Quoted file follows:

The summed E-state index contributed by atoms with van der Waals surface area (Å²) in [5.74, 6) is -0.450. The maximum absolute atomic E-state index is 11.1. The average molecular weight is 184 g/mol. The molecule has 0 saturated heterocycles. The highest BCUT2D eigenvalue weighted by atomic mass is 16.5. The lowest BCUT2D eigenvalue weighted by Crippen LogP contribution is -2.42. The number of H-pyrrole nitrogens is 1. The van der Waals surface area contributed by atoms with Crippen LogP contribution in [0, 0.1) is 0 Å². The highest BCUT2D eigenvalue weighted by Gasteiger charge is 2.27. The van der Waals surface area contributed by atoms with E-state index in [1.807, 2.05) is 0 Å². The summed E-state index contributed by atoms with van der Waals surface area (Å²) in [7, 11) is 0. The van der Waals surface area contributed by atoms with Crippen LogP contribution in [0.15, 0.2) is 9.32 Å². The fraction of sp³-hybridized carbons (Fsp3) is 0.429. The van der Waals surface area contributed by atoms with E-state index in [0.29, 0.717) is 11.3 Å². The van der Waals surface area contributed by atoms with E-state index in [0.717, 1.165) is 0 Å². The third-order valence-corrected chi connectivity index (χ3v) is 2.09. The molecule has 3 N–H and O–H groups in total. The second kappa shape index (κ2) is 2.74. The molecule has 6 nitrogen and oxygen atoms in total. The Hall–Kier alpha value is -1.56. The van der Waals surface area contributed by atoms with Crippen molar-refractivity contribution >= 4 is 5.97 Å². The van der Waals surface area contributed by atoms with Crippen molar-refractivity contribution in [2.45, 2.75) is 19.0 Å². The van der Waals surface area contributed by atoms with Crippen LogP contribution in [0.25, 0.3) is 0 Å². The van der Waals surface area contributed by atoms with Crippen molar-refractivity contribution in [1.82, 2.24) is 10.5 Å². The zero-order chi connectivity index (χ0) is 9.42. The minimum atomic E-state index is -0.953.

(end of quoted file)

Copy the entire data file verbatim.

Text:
The summed E-state index contributed by atoms with van der Waals surface area (Å²) in [5.74, 6) is -0.450. The maximum absolute atomic E-state index is 11.1. The average molecular weight is 184 g/mol. The molecule has 0 saturated heterocycles. The highest BCUT2D eigenvalue weighted by atomic mass is 16.5. The lowest BCUT2D eigenvalue weighted by Crippen LogP contribution is -2.42. The number of H-pyrrole nitrogens is 1. The van der Waals surface area contributed by atoms with Crippen LogP contribution in [0, 0.1) is 0 Å². The highest BCUT2D eigenvalue weighted by Gasteiger charge is 2.27. The van der Waals surface area contributed by atoms with E-state index in [1.807, 2.05) is 0 Å². The summed E-state index contributed by atoms with van der Waals surface area (Å²) in [7, 11) is 0. The van der Waals surface area contributed by atoms with Crippen LogP contribution in [0.15, 0.2) is 9.32 Å². The fraction of sp³-hybridized carbons (Fsp3) is 0.429. The van der Waals surface area contributed by atoms with E-state index in [0.29, 0.717) is 11.3 Å². The van der Waals surface area contributed by atoms with E-state index in [0.717, 1.165) is 0 Å². The third-order valence-corrected chi connectivity index (χ3v) is 2.09. The molecule has 3 N–H and O–H groups in total. The second kappa shape index (κ2) is 2.74. The molecule has 6 nitrogen and oxygen atoms in total. The Hall–Kier alpha value is -1.56. The van der Waals surface area contributed by atoms with Crippen molar-refractivity contribution >= 4 is 5.97 Å². The van der Waals surface area contributed by atoms with Crippen molar-refractivity contribution in [2.45, 2.75) is 19.0 Å². The van der Waals surface area contributed by atoms with Crippen LogP contribution in [0.25, 0.3) is 0 Å². The van der Waals surface area contributed by atoms with Crippen molar-refractivity contribution in [1.82, 2.24) is 10.5 Å². The zero-order chi connectivity index (χ0) is 9.42. The minimum atomic E-state index is -0.953.